I had written a bit too much, so I started scrolling through the notes on my iPad, thinking I should really get to the denouement. I started talking about gentlewomanly living as a catch-all for a philosophy that is about feminism, about ethics, and about our own success and desire to live well:
Of course I’m a feminist, but there are other social justice issues out there, as well as my general life quest to promote good spelling and grammar, my desire to fight the ever-growing narcissism in our culture, and my desire to be a good citizen, and to bring back and redefine the idea of citizenship in a way that makes sense in an inclusive society.
I talked about the difference between being a lady and being a gentlewoman. While dictionaries will tell you that one definition of gentlewoman is “lady,” I think we should reclaim this word:
Being a lady means not offending; being a gentlewoman means acting against injustice; being a lady is all about behaving in a way that other people, mostly men, find palatable; being a gentlewoman is about hoisting yourself to a position of enough power that you can use that power to remake the world for the better.
I pointed out that Gertrude Stein was not a “lady,” but she was a gentlewoman. I mentioned Nina Simone. I wondered how many students knew who Nina Simone was.
I believe I lost consciousness sometime around discussing the gentlewomanly qualities of Josephine Baker (“Her response to racism was to move to Paris, which is a pretty good response to most things.”)
What actually happened was that I started feeling dizzy and lightheaded, and I realized that removing my fierce but highly corsetlike cage belt would be a good idea. I even commented while I did it that I needed to remove my “very unfeminist” belt. And then I started seeing black spots. And then I slurred the words “gentlewomanly living.” I wondered if I could take a break, and then thought, “Silly, you can’t take a break during a speech.”
The next thing I remember, I opened my eyes: I was on my back, and could see a large video screen from the Dartmouth auditorium. My fiancé was looking down at me, and I thought, “HAHAHA this is a dream! I get a do-over!” Because that always happens to me. I do a horrible job at something in a dream, and then I wake up and realize that the thing hasn’t even started yet, and I get a do-over! And when I wake up and my fiancé is there, that generally means that I am in bed, because I’m normal like that.
But then I saw the paramedics. Oh, my god. This is not a dream. This actually happened. A woman from the audience who knows CPR volunteered herself. I moved my fingers and toes and drank some water, and was ultimately escorted off the stage to the sort of applause the social contract requires us to provide in these circumstances.
Everyone was very nice. There was a gift bag. There was room service. I was sick the rest of the night, and kept telling my fiancé that I was sure I was going to die in my sleep from “bleeding on the brain,” something I learned about either from an episode of ER or from the game “Operation.”
I learned via text message that my best friend Molly Crabapple had been arrested for (peacefully) standing on a sidewalk at Occupy Wall Street. I then felt bad for feeling bad, since I had a king-sized hotel bed with at least nine pillows, and Molly was eating stale bread in a jail cell while, as she notes, other people (also jailed for no good reason) were being treated much worse than that.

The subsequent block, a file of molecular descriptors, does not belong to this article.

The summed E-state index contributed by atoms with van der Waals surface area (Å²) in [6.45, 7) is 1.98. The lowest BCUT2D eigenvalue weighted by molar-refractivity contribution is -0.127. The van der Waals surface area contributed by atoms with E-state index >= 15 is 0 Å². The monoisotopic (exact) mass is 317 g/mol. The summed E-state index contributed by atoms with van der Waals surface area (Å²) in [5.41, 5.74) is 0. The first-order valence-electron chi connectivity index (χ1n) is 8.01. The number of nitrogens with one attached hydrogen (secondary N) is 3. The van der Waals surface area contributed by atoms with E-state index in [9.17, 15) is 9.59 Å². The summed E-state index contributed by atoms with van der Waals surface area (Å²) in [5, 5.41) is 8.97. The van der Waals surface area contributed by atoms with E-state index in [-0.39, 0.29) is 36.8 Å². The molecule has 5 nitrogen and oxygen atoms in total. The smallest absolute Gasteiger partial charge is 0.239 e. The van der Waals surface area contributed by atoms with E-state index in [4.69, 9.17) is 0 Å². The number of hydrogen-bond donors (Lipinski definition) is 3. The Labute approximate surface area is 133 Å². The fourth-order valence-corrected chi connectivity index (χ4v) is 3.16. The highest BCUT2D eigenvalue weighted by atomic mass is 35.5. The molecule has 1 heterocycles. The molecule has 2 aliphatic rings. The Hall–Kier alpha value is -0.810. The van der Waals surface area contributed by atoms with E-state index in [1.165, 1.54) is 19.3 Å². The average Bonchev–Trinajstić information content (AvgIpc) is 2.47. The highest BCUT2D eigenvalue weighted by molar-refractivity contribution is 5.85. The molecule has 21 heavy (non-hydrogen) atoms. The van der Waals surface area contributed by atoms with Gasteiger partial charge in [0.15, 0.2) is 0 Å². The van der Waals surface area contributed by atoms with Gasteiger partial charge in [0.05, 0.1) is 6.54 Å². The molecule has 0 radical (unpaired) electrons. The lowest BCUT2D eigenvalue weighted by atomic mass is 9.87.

So, passing out onstage was basically the most mortifying thing ever. Oh, and my way of processing embarrassment is to compulsively talk to myself, so the whole night afterwards and the whole drive home was punctuated with my going, “Fuck fuck fuck fuck fuck. Rrrrgh. OHMYGOD.” My assistant empathized via email that she had once fainted during a presentation in high school.
There was supposed to be a Q&A after the speech, which I had really wanted to do. In fact, there was going to be Q&A, and then a small group discussion where I had agreed to walk around and chat with women at the different tables.
But, other than the Q&A, I think this is actually the only part of the speech I didn’t say:
So I think it’s a feminist act to talk to women about how to make more money, how to position themselves in the market in an imperfect society, and to say that you don’t have to be a martyr or a suffering ascetic for the cause. You can do it while enjoying the fruits of your own work, relishing the expertise and power you’re able to build over the years, and while drinking a good scotch. When you’re 21.
It’s been an honor to be asked to do this. Thanks to Jessica and the Center for Women and Gender for having me, and thank you to all of you for letting me get kind of intense during your dinner. I hope you’ll remember something from tonight and that it will make your path a little clearer and easier.
That’s it. I was so close! And yet so unconscious! Thanks to Dartmouth for having me, and to the women who were there – you and I shared a moment, didn’t we? I still remember speakers I saw when I was in college, and none of them had medical emergencies, so I feel like, well, you’ll probably remember that part. I wish I could’ve answered any questions you may have had. It’s not too late – I’m easy to contact.
The next morning, I left Dartmouth pretty early to ensure that – despite a tornado warning – I made it to my show in the Brooklyn Book Festival. I was doing my educational comedy piece ¡The Punctuation Show! (How to Use Tiny Symbols to Make Meaning Without %$^&#* Up), which – at least in part due to driving rain and said tornado warning – was attended by thirteen people, one of whom took this photo (I’m wearing the gold jacket, on the left.) I really liked those thirteen people. I did not pass out even one bit.